Comment Source:That's going to be a very long list. - Or did you mean to title it "Actual effects" - as the two articles suggest? I'm a bit uncoherent today, so I don't touch the page but just toss in here some collected stuff. Another already actual effect: **Expansion of the tropical belt** [Tropical zone expanding due to climate change: study](http://www.physorg.com/news166081900.html) (2009) >Researchers at James Cook University concluded the tropics had widened by up to 500 kilometres (310 miles) in the past 25 years after examining 70 peer-reviewed scientific articles. >[...] >Professor Steve Turton said that meant the subtropical arid zone which borders the tropics was being pushed into temperate areas, with potentially devastating consequences. > "Such areas include heavily-populated regions of southern Australia, southern Africa, the southern Europe-Mediterranean-Middle East region, the south-western United States, northern Mexico, and southern South America," he said. > "All of (them) are predicted to experience severe drying. > "If the dry subtropics expand into these regions, the consequences could be devastating for water resources, natural ecosystems and agriculture, with potentially cascading environmental, social and health implications." A 2007 news story on another such study: [Expanding tropics 'a threat to millions'](http://www.independent.co.uk/environment/climate-change/expanding-tropics-a-threat-to-millions-761326.html) >[...] >Climate change is having a dramatic impact on the tropics by pushing their boundaries towards the poles at an unprecedented rate not foreseen by computer models, which had predicted this sort of poleward movement only by the end of the century. >[...] >"Several lines of evidence show that, during the past few decades, the tropical belt has expanded. This expansion has potentially important implications for subtropical societies and may lead to profound changes to the global climate system," the scientists say in their study published online in the journal Nature Geoscience. >[...] >They are particularly concerned about the poleward movement of subtropical dry belts that could affect water supplies and agriculture over vast areas of the Mediterranean, the south-western United States, northern Mexico, southern Australia, southern Africa and parts of South America. Actual **Vegetation die-off**: [Regional vegetation die-off in response to global-change-type drought](http://www.pnas.org/content/102/42/15144.full?ck=nck) >[...] >Collectively, these observations suggest that the mortality response to the recent drought was greater in magnitude and extent than the mortality response to the 1950s drought. The warmer temperatures associated with the recent drought would have increased the energy load and water stress demands on the trees and may account for the apparently greater resulting mortality. > [...] > The cessation of drought conditions may be insufficient for reestablishment of P. edulis and associated plant species, as documented for landscape response of Pinus ponderosa after the 1950s drought (5). Such rapid shifts in vegetation may represent abrupt, rapid, and persistent shifts in not only ecotones, but also in dominant vegetation cover and associated ecosystem process (5, 7-8). Here's a [cut-out](http://climateprogress.org/wp-content/uploads/2009/03/overpeck-small.jpg) of their fig. 1 illustrating the difference to the 1950 type drought. More on drought (predictions) with a [nice graphic](http://climateprogress.org/2010/10/20/ncar-daidrought-under-global-warming-a-review/): [Drought under global warming: a review](http://onlinelibrary.wiley.com/doi/10.1002/wcc.81/abstract). Freely available article in Wiley Interdisciplinary Reviews: Climate Change **Glacier National Park vanishing**, [to go glacier free by 2020](http://climateprogress.org/2009/03/03/global-warming-impact-faster-than-predicted-glacier-national-park-decade-early-2020-2030/) (link has yummy pics)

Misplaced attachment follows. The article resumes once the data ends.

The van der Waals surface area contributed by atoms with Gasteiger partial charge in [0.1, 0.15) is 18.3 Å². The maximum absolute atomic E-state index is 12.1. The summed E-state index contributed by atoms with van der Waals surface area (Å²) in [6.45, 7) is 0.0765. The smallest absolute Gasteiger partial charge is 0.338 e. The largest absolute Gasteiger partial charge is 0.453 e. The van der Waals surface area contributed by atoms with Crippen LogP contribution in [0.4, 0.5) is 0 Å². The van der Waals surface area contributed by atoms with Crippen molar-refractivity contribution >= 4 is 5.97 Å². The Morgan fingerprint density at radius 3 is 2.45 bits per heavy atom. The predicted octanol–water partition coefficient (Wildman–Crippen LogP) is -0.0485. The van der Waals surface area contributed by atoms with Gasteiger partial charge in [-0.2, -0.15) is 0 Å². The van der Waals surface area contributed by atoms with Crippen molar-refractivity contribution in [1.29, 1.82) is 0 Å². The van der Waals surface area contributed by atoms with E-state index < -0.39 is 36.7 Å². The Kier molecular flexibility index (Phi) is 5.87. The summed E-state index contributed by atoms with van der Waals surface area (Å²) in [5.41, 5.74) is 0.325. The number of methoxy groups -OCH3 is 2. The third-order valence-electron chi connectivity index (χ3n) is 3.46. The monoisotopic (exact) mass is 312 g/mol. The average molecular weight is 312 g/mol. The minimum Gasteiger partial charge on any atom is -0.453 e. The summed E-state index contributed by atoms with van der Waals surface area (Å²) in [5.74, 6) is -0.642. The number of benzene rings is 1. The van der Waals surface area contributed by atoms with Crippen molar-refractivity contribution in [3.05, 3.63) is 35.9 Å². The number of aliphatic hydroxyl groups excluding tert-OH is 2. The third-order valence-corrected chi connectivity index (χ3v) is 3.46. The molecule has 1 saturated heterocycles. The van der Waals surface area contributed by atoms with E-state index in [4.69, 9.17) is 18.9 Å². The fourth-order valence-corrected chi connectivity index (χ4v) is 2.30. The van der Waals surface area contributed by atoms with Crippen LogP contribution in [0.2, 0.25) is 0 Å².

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2.

Martin wrote:

That's going to be a very long list. - Or did you mean to title it "Actual effects" - as the two articles suggest?

Well, I'd been going to call the page "Effects of global warming", but decided it was better to sidestep the argument about whether the effects listed are real or not, so we could feel free to add information about effects that certain, likely, or merely possible.

But, you seem to be eager to have that argument!

I'll add a note saying that this page is for effects that certain, likely, or merely possible.

Will you please take the quotes and links you just provided and move them onto Possible effects of global warming? You don't need to be coherent; someone will come along and polish what you write.